Tag Archives: Bush

Rove on Iraq: “We create our own reality”

By Christopher B. Daly

As U.S. policy-makers argue over what to do next in Iraq (How about doing nothing?), it is worth recalling how this all came about. One source of the current situation that is worth recalling can be found in a rare moment of candor in the Bush White House. Thanks to the estimable journalist Ron Suskind, we have a glimpse into the interventionist mindset that propelled U.S. forces into ground action in Iraq. In a New York Times magazine piece from October, 17, 2004, Suskind reported on a conversation he had had in 2002 with a person he could not name but could only identify as a “senior adviser to Bush.” Later, Suskind was able to reveal the identity of that source: turns out, it was Karl Rove, the top political brain in the entire Bush operation.

Here’s what Karl Rove said:

The aide said that guys like me were ”in what we call the reality-based community,” which he defined as people who ”believe that solutions emerge from your judicious study of discernible reality.” I nodded and murmured something about enlightenment principles and empiricism. He cut me off. ”That’s not the way the world really works anymore,” he continued. ”We’re an empire now, and when we act, we create our own reality. And while you’re studying that reality — judiciously, as you will — we’ll act again, creating other new realities, which you can study too, and that’s how things will sort out. We’re history’s actors . . . and you, all of you, will be left to just study what we do.”

This is why we need journalists — not just to “study what they do,” but to hold them accountable.

(h/t to Larry Houghteling)

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Filed under history, Journalism, Politics

Surveillance State: Don’t Spy on Me!

By Christopher B. Daly     top-secret-stamp

[Update: here’s the report. More later. ]

As the White House moves to speed up its response to overreach by the NSA, it is worth reviewing exactly what the issue is. I write a lot on this blog about the First Amendment, because press freedom is one of my big themes. But press freedom is all of a piece with our other freedoms — freedoms which, by the way, we have as citizens. We don’t get them from the government; we don’t even get them from the Constitution. (We assert or articulate them in the Constitution, but that’s all). We have rights because we were endowed with them by our Creator, or because they are our birthright as free citizens of a free country.

One part of the Constitution that we need to keep in mind during the revelations about the NSA spying is the Fourth Amendment. Here is the text (as maintained by the National Archives):

The right of the people to be secure in their persons, houses, papers, and effects, against unreasonable searches and seizures, shall not be violated, and no Warrants shall issue, but upon probable cause, supported by Oath or affirmation, and particularly describing the place to be searched, and the persons or things to be seized.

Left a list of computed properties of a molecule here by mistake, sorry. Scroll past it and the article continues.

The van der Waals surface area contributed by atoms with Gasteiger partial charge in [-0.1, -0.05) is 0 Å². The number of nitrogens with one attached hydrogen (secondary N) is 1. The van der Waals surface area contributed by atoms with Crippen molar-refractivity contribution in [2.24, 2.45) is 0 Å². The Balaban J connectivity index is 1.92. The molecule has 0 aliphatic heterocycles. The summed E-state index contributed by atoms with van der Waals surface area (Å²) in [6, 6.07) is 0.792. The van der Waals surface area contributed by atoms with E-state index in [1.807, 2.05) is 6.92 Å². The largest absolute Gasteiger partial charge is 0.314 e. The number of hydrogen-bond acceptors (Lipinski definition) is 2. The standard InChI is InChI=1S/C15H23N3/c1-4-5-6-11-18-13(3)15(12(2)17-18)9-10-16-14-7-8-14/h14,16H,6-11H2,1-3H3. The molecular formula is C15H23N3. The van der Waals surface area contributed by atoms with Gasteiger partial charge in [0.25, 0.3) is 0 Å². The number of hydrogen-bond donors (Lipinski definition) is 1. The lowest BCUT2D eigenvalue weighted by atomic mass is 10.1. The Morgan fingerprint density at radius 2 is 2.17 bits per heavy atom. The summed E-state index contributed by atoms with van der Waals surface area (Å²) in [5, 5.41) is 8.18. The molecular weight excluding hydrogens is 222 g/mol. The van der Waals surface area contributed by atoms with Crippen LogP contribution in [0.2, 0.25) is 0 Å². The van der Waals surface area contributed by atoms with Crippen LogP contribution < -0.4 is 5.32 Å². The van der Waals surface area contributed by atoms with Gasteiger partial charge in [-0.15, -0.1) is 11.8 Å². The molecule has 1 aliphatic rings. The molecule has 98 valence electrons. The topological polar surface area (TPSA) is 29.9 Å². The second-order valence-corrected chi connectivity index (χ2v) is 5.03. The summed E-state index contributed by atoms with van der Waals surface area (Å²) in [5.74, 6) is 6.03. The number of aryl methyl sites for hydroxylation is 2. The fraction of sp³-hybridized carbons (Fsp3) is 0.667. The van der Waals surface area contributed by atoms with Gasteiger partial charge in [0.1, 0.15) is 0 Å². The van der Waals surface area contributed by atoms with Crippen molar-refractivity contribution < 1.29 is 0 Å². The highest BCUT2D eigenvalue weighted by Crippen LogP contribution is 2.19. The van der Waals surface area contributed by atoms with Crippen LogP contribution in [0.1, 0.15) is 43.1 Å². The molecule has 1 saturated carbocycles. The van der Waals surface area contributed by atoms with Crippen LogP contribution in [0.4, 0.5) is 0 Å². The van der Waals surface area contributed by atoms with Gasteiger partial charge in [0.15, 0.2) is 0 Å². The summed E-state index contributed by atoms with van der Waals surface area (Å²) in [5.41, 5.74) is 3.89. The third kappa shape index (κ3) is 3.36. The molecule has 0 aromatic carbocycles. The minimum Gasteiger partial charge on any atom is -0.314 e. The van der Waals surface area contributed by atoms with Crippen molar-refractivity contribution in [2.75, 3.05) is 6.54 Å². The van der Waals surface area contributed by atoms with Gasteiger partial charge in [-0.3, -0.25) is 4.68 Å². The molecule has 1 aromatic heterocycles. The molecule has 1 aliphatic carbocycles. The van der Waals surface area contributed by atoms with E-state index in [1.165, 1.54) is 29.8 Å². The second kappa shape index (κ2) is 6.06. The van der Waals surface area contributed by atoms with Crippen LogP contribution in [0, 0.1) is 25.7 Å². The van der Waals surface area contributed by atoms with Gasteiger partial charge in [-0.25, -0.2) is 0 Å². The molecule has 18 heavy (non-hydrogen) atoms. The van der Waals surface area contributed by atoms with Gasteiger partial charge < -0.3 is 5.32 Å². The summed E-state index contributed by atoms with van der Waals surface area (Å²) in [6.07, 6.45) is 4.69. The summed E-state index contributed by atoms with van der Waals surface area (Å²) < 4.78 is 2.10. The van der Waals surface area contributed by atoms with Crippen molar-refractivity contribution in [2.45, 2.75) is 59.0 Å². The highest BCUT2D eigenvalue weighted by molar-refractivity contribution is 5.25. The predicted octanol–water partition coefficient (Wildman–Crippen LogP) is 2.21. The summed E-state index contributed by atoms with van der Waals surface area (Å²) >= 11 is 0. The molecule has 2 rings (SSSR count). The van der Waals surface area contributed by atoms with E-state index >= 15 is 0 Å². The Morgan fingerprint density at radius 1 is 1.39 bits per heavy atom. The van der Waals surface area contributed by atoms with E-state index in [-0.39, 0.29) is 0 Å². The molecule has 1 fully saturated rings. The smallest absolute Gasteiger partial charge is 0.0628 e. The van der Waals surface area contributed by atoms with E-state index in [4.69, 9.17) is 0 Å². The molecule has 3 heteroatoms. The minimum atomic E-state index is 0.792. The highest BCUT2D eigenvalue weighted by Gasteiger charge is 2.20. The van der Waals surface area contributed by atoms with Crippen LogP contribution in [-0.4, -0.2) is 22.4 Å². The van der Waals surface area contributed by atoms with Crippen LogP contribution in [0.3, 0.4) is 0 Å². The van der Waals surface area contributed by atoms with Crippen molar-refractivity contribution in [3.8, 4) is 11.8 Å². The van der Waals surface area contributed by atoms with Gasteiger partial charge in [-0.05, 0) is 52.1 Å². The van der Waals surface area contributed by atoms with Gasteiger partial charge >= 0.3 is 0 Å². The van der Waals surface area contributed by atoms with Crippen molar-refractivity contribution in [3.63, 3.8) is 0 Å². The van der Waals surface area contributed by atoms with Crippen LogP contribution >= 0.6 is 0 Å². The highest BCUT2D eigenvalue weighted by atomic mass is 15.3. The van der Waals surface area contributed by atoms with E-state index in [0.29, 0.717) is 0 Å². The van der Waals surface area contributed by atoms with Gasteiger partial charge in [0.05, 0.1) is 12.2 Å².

At a minimum, that begins to define my relationship with the government by saying, Hands off. I have the right to be secure (not just to feel secure, but to actually BE secure) in my body, my house, and all my paper and electronic records. We start, then, with the premise that the government should LEAVE ME ALONE. If the need should arise to search me, or my place, or my stuff, then the government must first go to court and secure a warrant from a judge. To get such a warrant, some government agent must swear that there is “probable cause” to believe that it would be fruitful to search a particular person, place, or thing.

In my view, that single sentence should have kept me (and the rest of us) secure from surveillance and record-keeping about my activities, movements, affiliations, and all the rest. Instead, the Bush and Obama administrations embarked on a peacetime program of data-gathering about every U.S. citizen without so much as a by-your-leave — no warrants, no subpoena, no notice. If the president and Congress think this is a great idea, then they need to come to us, the people, the sovereign rulers of this country, and ASK US. They need to say, “Hey, would it be OK with you if we collect data about your every phone call and email and keep it indefinitely?And we won’t tell you when it starts or ends, and the legal rationale for it will be a secret, and we will get approval from a secret court that only hears from the government. Would that be OK with you?”

I would say, NO. I would say, LEAVE ME ALONE. I would say, DON’T SPY ON ME.

Thanks again to Judge Leon for his recent decision knocking the legal legs out from under the government’s position. And here is a fine analysis of that ruling by TNR’s Jeffrey Rosen.

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Filed under President Obama

Leaks, cont.

By Chris Daly

Here is a reminder that when elected officials denounce “leaks” to the news media, what they are usually talking about are unauthorized leaks. Every elected official that I ever covered or researched used leaks when they considered them advantageous. When a leak occurred that proved disadvantageous, they usually denounced those disclosures as horrendous ethical breaches that threatened the integrity of government, blah, blah, blah…

In this case, there is an added bonus: seeing Cheney have to acknowledge that leaking is a tactic (not a matter of principle) and as a super-bonus, seeing Cheney out of the loop.

Plus, a hat-tip to Dave Ignatius.

 

 

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Filed under Journalism, journalism history, leaks, Uncategorized